It’s also a big mistake to assume a particular hotel brand has one consistent pet policy across all properties. The Pointe Hilton’s pet policy is very different than the Hilton in Sedona, Arizona. From Albuquerque to New York, I stayed in mostly Sheraton hotels, with one notable exception, which I will describe later. While I didn’t always get my favorite room 100% of the time, my furry friend and I were welcomed with open arms. Can you guess why? I followed the rules by calling ahead and overcommunicating what I needed.
Another reason to overcommunicate what you require is that you quickly learn the difference between what are labeled “pet tolerant” and “pet friendly” hotels. The Sheraton Albuquerque and Sheraton Oklahoma City were amazing for a couple of reasons. One, they didn’t charge a pet fee and maintained the highest level of courtesy throughout, despite the presence of my dog. In Oklahoma, they even helped with letting me know that it was okay to bring the girl with me when I visited the Oklahoma City National Memorial and Museum. They were amazingly helpful.
A true pet friendly hotel will give you something of value for your fee. Sometimes, you get value with no additional fee at all! Midway across America, we stayed at the famous Cheshire Inn. I didn’t realize this until I was on the road two days later, but this St. Louis property was featured prominently in the movie “Up In the Air.”
Every room is named after an English author, and as you walk through the door you feel like you have died and gone to Tudor heaven.
There’s an Old English pub, a super secret smoking lounge and a life-size grizzly bear in one of the lounges.
Best of all, every guest receives a gift basket of pet treats at check-in. The gift bag had great dog treats, poop bags (a delicate reminder to pick up after your dog) and goodies from local businesses for everything from grooming to veterinary services and pet sitting. We were now in puppy heaven. I’d show you a picture of the gift basket, but it was gone pretty fast. Instead, please enjoy another cute photo of my dog.
The most important part of your travel plan should be observing safe driving tactics. I beat the odds and made it across the USA with my buddy without incident. We went to meetings-- well, one of us did-- we visited national landmarks and learned valuable lessons along the way.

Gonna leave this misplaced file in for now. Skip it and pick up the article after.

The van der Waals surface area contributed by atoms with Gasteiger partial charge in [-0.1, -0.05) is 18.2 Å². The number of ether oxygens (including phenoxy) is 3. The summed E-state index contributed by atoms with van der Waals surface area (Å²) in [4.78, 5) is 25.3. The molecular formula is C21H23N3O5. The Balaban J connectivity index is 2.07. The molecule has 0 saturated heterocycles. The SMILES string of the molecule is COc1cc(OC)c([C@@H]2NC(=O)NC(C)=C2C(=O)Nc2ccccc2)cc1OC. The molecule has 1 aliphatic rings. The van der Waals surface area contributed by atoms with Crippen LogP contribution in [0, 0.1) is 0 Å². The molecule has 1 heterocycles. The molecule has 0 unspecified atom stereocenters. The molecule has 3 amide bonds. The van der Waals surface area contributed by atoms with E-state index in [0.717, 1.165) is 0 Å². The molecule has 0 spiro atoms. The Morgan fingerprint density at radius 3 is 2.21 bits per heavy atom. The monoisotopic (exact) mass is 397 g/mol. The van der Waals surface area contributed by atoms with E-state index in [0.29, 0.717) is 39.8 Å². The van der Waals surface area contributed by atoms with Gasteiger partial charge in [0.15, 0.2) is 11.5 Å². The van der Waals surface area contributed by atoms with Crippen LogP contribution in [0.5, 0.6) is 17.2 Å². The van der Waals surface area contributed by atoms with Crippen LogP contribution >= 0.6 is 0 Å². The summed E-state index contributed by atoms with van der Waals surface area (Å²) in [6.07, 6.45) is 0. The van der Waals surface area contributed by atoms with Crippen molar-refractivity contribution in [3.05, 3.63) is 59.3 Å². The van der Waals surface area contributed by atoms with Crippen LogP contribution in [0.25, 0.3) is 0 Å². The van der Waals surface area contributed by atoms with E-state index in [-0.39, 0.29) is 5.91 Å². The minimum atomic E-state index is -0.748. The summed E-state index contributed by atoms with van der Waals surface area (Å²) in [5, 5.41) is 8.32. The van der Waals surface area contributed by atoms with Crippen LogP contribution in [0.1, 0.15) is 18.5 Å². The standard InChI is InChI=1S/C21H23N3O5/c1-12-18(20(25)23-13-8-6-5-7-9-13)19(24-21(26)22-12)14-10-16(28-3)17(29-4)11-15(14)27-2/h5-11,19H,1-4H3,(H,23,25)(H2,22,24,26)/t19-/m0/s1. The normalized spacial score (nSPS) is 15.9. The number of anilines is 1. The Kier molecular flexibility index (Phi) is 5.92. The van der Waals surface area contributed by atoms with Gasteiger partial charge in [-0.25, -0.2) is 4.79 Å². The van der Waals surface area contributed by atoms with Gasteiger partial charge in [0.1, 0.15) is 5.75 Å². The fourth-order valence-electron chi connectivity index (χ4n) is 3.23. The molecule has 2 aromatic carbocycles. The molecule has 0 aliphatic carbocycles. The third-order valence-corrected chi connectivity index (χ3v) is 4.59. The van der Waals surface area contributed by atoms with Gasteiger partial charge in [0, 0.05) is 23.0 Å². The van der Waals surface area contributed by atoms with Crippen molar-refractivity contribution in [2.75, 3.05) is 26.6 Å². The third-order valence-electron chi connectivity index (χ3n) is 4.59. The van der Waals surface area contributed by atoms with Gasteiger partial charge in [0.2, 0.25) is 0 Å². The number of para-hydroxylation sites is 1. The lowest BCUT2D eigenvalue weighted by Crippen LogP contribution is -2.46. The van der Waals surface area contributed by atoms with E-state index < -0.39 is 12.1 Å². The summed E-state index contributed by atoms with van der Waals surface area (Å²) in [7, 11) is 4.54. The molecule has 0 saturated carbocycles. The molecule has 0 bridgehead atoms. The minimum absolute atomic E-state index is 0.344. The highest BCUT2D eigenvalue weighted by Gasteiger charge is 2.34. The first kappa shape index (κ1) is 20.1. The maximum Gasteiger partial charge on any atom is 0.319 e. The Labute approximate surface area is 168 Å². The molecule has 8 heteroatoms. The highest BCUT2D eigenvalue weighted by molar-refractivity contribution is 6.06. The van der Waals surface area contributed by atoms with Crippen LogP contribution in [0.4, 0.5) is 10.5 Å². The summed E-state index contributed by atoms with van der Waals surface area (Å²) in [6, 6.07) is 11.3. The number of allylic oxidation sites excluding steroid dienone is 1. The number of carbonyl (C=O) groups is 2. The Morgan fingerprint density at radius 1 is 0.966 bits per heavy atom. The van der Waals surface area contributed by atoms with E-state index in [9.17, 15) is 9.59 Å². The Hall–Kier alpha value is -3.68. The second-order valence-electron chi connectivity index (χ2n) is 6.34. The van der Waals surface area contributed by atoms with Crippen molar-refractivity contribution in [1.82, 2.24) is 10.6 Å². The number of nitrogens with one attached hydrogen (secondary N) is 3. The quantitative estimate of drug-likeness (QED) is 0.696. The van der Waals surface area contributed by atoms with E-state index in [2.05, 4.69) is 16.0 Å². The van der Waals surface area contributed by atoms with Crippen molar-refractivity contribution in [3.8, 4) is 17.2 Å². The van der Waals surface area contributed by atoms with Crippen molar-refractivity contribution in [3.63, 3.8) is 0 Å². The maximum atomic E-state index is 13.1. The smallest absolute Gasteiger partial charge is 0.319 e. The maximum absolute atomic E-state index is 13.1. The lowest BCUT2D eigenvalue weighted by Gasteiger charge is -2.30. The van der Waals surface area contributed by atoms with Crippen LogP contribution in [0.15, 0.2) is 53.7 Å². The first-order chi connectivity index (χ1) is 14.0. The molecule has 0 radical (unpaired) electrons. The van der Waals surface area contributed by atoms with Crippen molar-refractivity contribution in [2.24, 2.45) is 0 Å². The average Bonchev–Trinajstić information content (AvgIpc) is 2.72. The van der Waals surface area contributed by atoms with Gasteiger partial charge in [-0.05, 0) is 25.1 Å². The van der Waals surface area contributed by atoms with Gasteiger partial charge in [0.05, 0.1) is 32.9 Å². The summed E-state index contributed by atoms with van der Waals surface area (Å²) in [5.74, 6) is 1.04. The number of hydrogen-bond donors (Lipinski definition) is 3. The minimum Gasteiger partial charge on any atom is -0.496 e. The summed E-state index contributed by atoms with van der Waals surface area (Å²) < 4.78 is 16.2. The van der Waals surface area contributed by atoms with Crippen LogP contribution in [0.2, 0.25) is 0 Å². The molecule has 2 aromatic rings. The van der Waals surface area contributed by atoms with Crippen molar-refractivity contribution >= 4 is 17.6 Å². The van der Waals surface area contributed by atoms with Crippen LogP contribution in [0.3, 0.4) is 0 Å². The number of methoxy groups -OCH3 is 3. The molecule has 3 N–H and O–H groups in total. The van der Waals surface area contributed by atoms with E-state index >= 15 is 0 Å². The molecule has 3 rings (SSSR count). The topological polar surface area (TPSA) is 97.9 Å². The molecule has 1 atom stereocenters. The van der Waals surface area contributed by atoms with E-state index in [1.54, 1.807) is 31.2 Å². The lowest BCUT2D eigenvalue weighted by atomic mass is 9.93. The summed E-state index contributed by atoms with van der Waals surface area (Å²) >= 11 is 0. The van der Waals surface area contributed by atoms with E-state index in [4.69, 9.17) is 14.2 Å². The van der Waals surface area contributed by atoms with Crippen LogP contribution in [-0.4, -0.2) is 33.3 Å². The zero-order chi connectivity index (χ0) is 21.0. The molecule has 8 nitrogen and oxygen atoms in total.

Another reminder came in the form of highway signage. Never underestimate the power of a glowing reminder to stay awake.
I experienced monsoon rains from Missouri to Ohio so it was nice when a break in the sky allowed me to reflect on my trip as it wound down.
Here’s a recap of things to keep in mind when you travel with your fur baby:
- Secure the pet in the vehicle
- Be honest and specific when you make reservations
- Be prepared to pay fees
- Know the difference between pet friendly and pet tolerant
- Always observe safe driving tactics
- Be cautious at outdoor dog exercise areas
- Make sure your dog is tagged and micro chipped in case they run off. Consider tracking solutions such as Tagg
A couple of final notes on this subject so that property owners and managers don’t feel left out. One, I would gladly pay a cleaning fee if I were notified of the charge in advance. I have a dog that has 18,000 layers of hair and she’s constantly shedding, so I know it takes more time to clean the room and that in turn, costs you more.Also, any responsible pet owner should be 100% liable for any damage the pet might cause so go ahead with the release paperwork. More people than ever are traveling with pets and companions so the revenue upside should be very clear. Cater to us and we will come. Treat us well and we will come again. Thank you and happy shedding.